How long has your hot water heater been working away? 15 years? 20? It just might be time to start thinking about getting a new one. If it’s been a while since you replaced it, you may be surprised by how many choices you have now! Why does it matter what kind of hot water heater you buy? Water heating can account for 20 percent of a home’s energy cost. Tanks that are 55 gallons or larger can reduce your utility bills by 25 to 50 percent, and thanks to new energy efficiency standards, water heaters that hold less than 55 gallons are about 4 percent more efficient than they used to be. As you research your options in hot water heaters, keep a few things in mind:
Let’s talk capacity. Hot water heaters are sold based on how many liters (or gallons) they can hold. Your family might use 100 gallons of hot water in a day, but that doesn’t necessarily mean you need a 100-gallon tank. Each heater has either a first-hour rating or a gallons-per-minute rating. The FHR of a storage-tank water heater tells you how much water the heater can deliver over the first hour. Because a tankless water heater doesn’t hold water, the GPM tells you how many gallons per minute the heater can produce. When you’re looking at different heaters, consider your usage in comparison to the FHR or GPM of each model. Talk with a professional to determine how much capacity you’ll need and what would be the best option for you based on your water usage.
Types of Water Heaters
There are a lot of different types of water heaters! What type you get will be determined by how much hot water your household uses and what type of heating you have (i.e., gas, oil, electricity). You’ll also have to balance the upfront cost of the heater with the energy savings that certain heaters can give you over time. There are five main types of hot water heaters:
- Storage-tank water heater: most common, with an insulated tank.
- Tankless (on-demand) water heater: uses coils to heat water as you need it. A tankless model is more energy-efficient than a storage tank but produces much less water per minute. It’s a good option for homes heated by natural gas.
- Heat pump (hybrid) water heater: uses heat from the air to heat water. A heat-pump hybrid water heater is more energy-efficient than a storage tank but requires a large space for installation. Also, they don’t work well in cold spaces.
- Solar water heater: uses solar power to heat water, usually with a backup system that activates as needed. This is the most energy-efficient water heater available, but also the most expensive. Given the cost, a solar water heater is feasible only in areas that get lots of sun.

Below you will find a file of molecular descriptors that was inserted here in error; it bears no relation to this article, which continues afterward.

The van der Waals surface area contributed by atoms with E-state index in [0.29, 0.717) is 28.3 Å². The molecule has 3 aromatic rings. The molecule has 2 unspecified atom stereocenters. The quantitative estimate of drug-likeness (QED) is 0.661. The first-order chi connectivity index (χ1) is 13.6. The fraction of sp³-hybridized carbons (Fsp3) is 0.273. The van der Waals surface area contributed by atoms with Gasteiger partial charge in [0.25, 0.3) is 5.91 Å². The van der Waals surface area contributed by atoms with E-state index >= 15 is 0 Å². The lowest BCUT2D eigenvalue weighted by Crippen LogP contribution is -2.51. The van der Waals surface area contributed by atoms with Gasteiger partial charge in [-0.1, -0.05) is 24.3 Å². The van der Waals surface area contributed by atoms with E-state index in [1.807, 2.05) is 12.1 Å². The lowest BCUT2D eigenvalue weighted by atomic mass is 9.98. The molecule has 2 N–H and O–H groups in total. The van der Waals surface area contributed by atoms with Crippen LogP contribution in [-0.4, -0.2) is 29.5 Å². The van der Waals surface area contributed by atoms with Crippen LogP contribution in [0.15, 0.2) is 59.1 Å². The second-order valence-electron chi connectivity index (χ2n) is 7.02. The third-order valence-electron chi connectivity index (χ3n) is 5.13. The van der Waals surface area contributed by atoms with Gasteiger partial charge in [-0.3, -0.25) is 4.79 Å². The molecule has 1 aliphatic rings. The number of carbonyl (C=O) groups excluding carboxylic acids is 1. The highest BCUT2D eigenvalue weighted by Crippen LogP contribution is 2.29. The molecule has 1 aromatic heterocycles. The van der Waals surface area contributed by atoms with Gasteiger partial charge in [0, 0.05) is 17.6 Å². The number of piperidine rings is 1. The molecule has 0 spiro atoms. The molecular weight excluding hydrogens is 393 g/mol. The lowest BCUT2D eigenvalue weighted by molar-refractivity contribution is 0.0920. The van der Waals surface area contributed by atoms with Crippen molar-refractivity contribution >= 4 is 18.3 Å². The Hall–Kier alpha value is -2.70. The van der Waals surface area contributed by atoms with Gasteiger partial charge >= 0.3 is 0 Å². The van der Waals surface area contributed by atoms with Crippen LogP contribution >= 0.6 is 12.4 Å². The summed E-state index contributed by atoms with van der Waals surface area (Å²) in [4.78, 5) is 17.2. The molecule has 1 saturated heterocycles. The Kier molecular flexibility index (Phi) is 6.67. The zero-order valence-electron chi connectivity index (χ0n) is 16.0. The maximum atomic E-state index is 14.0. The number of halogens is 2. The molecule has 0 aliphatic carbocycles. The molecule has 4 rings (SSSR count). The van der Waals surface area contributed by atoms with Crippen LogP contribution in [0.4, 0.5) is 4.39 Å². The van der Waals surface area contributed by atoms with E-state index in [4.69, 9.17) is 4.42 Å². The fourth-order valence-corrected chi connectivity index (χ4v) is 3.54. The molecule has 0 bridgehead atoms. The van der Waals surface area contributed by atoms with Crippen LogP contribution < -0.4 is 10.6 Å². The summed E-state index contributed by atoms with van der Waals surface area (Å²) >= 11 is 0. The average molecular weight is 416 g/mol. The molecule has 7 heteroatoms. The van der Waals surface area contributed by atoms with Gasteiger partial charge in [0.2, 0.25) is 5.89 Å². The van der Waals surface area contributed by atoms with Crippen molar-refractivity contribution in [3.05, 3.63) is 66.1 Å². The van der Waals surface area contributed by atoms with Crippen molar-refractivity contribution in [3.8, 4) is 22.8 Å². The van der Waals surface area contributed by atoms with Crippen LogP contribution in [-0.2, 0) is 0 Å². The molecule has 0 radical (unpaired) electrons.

- Condensing water heater: uses exhaust gases to heat water. It has a tank like a traditional heater and could be a good option if you need a larger capacity and use gas heat.
Each type of hot water heater has pros and cons, so talk with professional plumbers in Toronto to discuss your home’s specific needs.
Features to Consider
In addition to the capacity and type, there are other features of hot water heaters that you need to consider.
- Warranty: Find a heater with the longest warranty available. Coverage typically runs from 3 years to 12 years.
- Anti-Scale Devices: Mineral scale can build up on the bottom of the water tank by the elements. A lot of brands advertise various anti-scale devices, but they’re not always necessary. Look for heaters with longer or thicker elements, as that will help reduce buildup.
- Brass vs. Plastic Drain Valves: Brass drain valves are more durable than plastic and are important to consider if you ever need to drain the heater.
- Glass-Lined Tanks: These are designed to reduce corrosion.
- Digital Displays: These are handy for helping you monitor levels and customize the operation. Some electric/heat-pump hybrid heaters allow you to set a vacation mode. On solar water heaters, the digital displays can often show you the tank and collector temperatures and other important information.
Before making any final decisions, it’s important to talk to a professional so you can be sure you’re making the right decision for you and your home. There can be some tricky wording in warranties, so do your research, talk to your neighbors, talk to a professional and make the best, most informed decision you can.